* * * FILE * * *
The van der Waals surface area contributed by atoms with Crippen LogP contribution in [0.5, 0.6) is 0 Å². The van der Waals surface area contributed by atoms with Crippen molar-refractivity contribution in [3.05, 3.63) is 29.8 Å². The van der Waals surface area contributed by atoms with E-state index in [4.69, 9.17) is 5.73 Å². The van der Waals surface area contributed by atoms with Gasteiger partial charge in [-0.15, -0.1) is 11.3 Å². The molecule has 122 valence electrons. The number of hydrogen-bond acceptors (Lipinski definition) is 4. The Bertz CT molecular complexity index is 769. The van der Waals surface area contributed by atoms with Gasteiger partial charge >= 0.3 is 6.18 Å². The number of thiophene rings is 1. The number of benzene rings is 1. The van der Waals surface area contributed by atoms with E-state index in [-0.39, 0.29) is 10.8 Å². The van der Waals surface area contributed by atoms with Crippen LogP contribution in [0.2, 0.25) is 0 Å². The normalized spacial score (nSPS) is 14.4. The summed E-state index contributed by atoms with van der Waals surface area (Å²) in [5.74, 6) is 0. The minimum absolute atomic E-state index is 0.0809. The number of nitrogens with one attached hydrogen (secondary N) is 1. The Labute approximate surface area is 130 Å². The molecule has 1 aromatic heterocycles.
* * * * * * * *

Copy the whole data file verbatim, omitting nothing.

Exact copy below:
The van der Waals surface area contributed by atoms with Crippen LogP contribution in [0.5, 0.6) is 0 Å². The van der Waals surface area contributed by atoms with Crippen molar-refractivity contribution in [3.05, 3.63) is 29.8 Å². The van der Waals surface area contributed by atoms with E-state index in [4.69, 9.17) is 5.73 Å². The van der Waals surface area contributed by atoms with Gasteiger partial charge in [-0.15, -0.1) is 11.3 Å². The molecule has 122 valence electrons. The number of hydrogen-bond acceptors (Lipinski definition) is 4. The Bertz CT molecular complexity index is 769. The van der Waals surface area contributed by atoms with Gasteiger partial charge >= 0.3 is 6.18 Å². The number of thiophene rings is 1. The number of benzene rings is 1. The van der Waals surface area contributed by atoms with E-state index in [-0.39, 0.29) is 10.8 Å². The van der Waals surface area contributed by atoms with Crippen LogP contribution in [0.2, 0.25) is 0 Å². The normalized spacial score (nSPS) is 14.4. The summed E-state index contributed by atoms with van der Waals surface area (Å²) in [5.74, 6) is 0. The minimum absolute atomic E-state index is 0.0809. The number of nitrogens with one attached hydrogen (secondary N) is 1. The Labute approximate surface area is 130 Å². The molecule has 1 aromatic heterocycles.